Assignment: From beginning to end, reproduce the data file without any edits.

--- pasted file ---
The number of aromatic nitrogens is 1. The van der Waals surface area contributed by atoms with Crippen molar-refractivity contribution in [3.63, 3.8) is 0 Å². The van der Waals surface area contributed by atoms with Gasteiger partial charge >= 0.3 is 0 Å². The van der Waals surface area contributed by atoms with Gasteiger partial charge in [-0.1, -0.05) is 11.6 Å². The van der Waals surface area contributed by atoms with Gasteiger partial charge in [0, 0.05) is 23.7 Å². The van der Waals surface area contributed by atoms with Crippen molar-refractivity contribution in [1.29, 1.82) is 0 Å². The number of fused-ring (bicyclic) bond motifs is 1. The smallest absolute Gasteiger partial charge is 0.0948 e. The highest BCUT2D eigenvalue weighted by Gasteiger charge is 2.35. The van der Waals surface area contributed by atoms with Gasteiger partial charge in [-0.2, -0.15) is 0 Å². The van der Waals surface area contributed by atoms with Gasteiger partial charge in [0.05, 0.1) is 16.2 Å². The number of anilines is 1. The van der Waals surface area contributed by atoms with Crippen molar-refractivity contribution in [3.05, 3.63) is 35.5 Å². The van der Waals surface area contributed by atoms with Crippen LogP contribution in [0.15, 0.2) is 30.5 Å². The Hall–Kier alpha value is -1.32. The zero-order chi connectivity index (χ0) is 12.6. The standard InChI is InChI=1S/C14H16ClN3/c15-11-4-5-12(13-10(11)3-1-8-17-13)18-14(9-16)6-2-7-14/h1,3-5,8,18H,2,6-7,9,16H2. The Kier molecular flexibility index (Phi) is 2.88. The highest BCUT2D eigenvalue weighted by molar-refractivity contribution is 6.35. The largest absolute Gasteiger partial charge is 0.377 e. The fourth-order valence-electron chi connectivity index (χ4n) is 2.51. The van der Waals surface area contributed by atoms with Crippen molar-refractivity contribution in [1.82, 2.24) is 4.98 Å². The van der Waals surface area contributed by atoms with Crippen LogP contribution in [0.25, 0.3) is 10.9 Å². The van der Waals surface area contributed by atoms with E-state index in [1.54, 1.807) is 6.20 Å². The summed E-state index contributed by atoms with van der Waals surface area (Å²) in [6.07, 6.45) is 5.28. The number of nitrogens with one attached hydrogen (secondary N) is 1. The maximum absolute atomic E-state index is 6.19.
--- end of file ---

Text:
The number of aromatic nitrogens is 1. The van der Waals surface area contributed by atoms with Crippen molar-refractivity contribution in [3.63, 3.8) is 0 Å². The van der Waals surface area contributed by atoms with Gasteiger partial charge >= 0.3 is 0 Å². The van der Waals surface area contributed by atoms with Gasteiger partial charge in [-0.1, -0.05) is 11.6 Å². The van der Waals surface area contributed by atoms with Gasteiger partial charge in [0, 0.05) is 23.7 Å². The van der Waals surface area contributed by atoms with Crippen molar-refractivity contribution in [1.29, 1.82) is 0 Å². The number of fused-ring (bicyclic) bond motifs is 1. The smallest absolute Gasteiger partial charge is 0.0948 e. The highest BCUT2D eigenvalue weighted by Gasteiger charge is 2.35. The van der Waals surface area contributed by atoms with Gasteiger partial charge in [-0.2, -0.15) is 0 Å². The van der Waals surface area contributed by atoms with Gasteiger partial charge in [0.05, 0.1) is 16.2 Å². The number of anilines is 1. The van der Waals surface area contributed by atoms with Crippen molar-refractivity contribution in [3.05, 3.63) is 35.5 Å². The van der Waals surface area contributed by atoms with Crippen LogP contribution in [0.15, 0.2) is 30.5 Å². The Hall–Kier alpha value is -1.32. The zero-order chi connectivity index (χ0) is 12.6. The standard InChI is InChI=1S/C14H16ClN3/c15-11-4-5-12(13-10(11)3-1-8-17-13)18-14(9-16)6-2-7-14/h1,3-5,8,18H,2,6-7,9,16H2. The Kier molecular flexibility index (Phi) is 2.88. The highest BCUT2D eigenvalue weighted by molar-refractivity contribution is 6.35. The largest absolute Gasteiger partial charge is 0.377 e. The fourth-order valence-electron chi connectivity index (χ4n) is 2.51. The van der Waals surface area contributed by atoms with Crippen molar-refractivity contribution in [1.82, 2.24) is 4.98 Å². The van der Waals surface area contributed by atoms with Crippen LogP contribution in [0.25, 0.3) is 10.9 Å². The van der Waals surface area contributed by atoms with E-state index in [1.54, 1.807) is 6.20 Å². The summed E-state index contributed by atoms with van der Waals surface area (Å²) in [6.07, 6.45) is 5.28. The number of nitrogens with one attached hydrogen (secondary N) is 1. The maximum absolute atomic E-state index is 6.19.